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I'm an engineer working on some project, and I have a lot of documents to deal with. Even if those documents are organized by themes and dates, it's taking me more and more time to find the information I'm looking for. I hope some software (working offline) may help.

My documents are :

  • Word's DOC(X)
  • PDF
  • Handwritten paper pages. Those have been scanned as images (JPG) and I don't want to go through the OCR things (which probably won't work given my handwriting!). Those images have been tagged with keywords.

When reading those documents, I would like to make notes (interesting ideas, potential problems, graphics extraction, numerical values, ...), while keeping some relation between a note and the documents it came from (URL and page number of a PDF for example), so when I click on this link, the document will open at the right place.

The "ideal" software (Linux and/or Windows, free or not) should be able to :

  • Extract keywords from PDF, Word files and images (with or without human help)
  • Add any number of keyword I want to any document (if possible, a keyword in a document should point a specific page)
  • Create notes with links to the documents in its "database"

PS: I have found software like OneNote, CintaNotes or DtSearch and I'm still trying to find if some combination of them will do the job, no success so far...

  • What about onenote doesn't do what you need? It sounds like it would work for you. – aman207 Feb 27 '14 at 18:36
  • OneNote is indeed quite close to an ideal solution but it seems possible to do better. I feel I should be able to move more seamlessly from a note-taking Software to PDF files. I haven't catch yet what is missing though... – Olivier Feb 28 '14 at 21:58
  • One of the most useful feature I'm looking for is keyword extraction from a PDF. I would like to automatically extract keywords of documents and add them as tag for later search. Onenote doesn't work that way. – Olivier Mar 1 '14 at 8:23
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    @Olivier Depending on how the PDF file was created, it might not be possible to extract text from it without going through an OCR tool. – yms Mar 3 '14 at 2:29
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Having worked in content and knowledge management, the first approach is valid only if this were a larger, very well funded project, i.e. identifying a COTS product that will do much of what you need right out of the box. There is often additional work required to go from meeting say 75% of your requirements to closer to 100%. Many times that additional work is far from trivial. Potential vendors include those that have invested in parsing PDF, word and possibly OCR files, and then storing the contents in a database. Often, tagging and applying a structure to the contents using XML is offered as well. Astera and Kapow [a Lexmark company] are two vendors that offer such a solution aimed at very large [Enterprise] companies.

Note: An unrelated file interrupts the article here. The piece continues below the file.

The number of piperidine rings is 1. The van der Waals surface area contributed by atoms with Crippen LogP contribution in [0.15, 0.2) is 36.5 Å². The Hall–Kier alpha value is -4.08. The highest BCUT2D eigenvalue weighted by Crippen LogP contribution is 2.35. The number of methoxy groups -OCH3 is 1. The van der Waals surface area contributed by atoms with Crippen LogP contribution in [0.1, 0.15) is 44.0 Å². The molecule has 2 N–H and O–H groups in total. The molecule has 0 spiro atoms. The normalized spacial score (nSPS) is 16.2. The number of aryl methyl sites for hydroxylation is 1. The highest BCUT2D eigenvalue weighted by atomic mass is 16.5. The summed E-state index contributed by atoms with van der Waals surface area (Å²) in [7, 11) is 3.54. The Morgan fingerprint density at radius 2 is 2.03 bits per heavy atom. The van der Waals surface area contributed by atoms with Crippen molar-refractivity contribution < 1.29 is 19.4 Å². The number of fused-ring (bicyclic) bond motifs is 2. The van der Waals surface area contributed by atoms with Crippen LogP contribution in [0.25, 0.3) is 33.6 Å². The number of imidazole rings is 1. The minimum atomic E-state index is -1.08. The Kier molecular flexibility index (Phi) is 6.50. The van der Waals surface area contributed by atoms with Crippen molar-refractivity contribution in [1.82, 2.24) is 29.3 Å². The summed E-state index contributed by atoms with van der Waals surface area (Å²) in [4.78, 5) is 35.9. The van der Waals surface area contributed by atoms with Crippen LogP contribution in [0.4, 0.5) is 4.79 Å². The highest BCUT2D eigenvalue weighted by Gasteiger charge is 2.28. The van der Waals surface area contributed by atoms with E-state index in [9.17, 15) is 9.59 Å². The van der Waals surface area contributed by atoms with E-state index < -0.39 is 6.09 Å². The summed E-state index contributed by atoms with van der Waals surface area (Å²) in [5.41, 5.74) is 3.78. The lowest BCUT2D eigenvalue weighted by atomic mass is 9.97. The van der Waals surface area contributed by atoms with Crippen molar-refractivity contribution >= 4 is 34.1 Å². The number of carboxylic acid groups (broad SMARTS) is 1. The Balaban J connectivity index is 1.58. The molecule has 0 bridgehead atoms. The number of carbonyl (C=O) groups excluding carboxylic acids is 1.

More commonly, one will find tools and DIY solutions that will import the files without parsing them into a SQL database - but from what I understand here, that is not what you are [were] looking for.

A second approach is the DIY route, which may not cost much or any money out of pocket, but which will certainly require an investment of time and energy. PHP, for example, has PDFlib which can be used to do what you need to PDF files. This link http://www.php.net/manual/en/ref.pdf.php may help in exploring that particular approach. I reckon you could find PHP scripts that have already done the work of implementing PDFlib that you might be able to use as is or with some minor modifications.

When it comes to working with the contents of .doc and .docx files there appear to be loads of solutions using various tools. This link has many recommendations https://stackoverflow.com/questions/5671988/how-to-extract-just-plain-text-from-doc-docx-files-unix and this is a thread that focuses on a PHP approach https://stackoverflow.com/questions/5540886/extract-text-from-doc-and-docx. I haven't looked into this for years, but I would bet that there are lots of tools for a Microsoft-centric approach to working with the the contents and metadata from .doc and .docx files [and .xls .xlsx etc.] as well.

With OCR your situation is complicated by the fact the files are handwritten. Were they all typed, I think there would more readily available solutions that could extract the contents. I could well be wrong, but I think with hand written and/or drawn images you would be looking at applying metadata to the files and having to call it good at that. The work involved in this approach would likely be quite time consuming even with an ideal setup as all the background work of setting up a taxonomy and such would need to pave the way for the grunt work of reading the handcrafted files and deciding how to categorize each, what tags to apply and so on. Setting aside the complication of handwritten files, there seem to be numerous open source and other projects along the DIY route for an OCR type approach. Nuance seems to be the leading, or one of the leading, vendors in this area.

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With the exception of keeping everything off-line all of the time Evernote premium, (which does allow working off-line), sounds just like what you are looking for:

  • Search in Office, PDF, even hand written scanned notes
  • Annotate pdfs, etc., and search on annotations
  • Jump straight to the information
  • Clip from the web to your notes
  • Scan and Digitize Business Cards
  • Generate presentations from your notes
  • Cross Platform including mobile.

There is an annual licence fee for Evernote plans above the Basic level.

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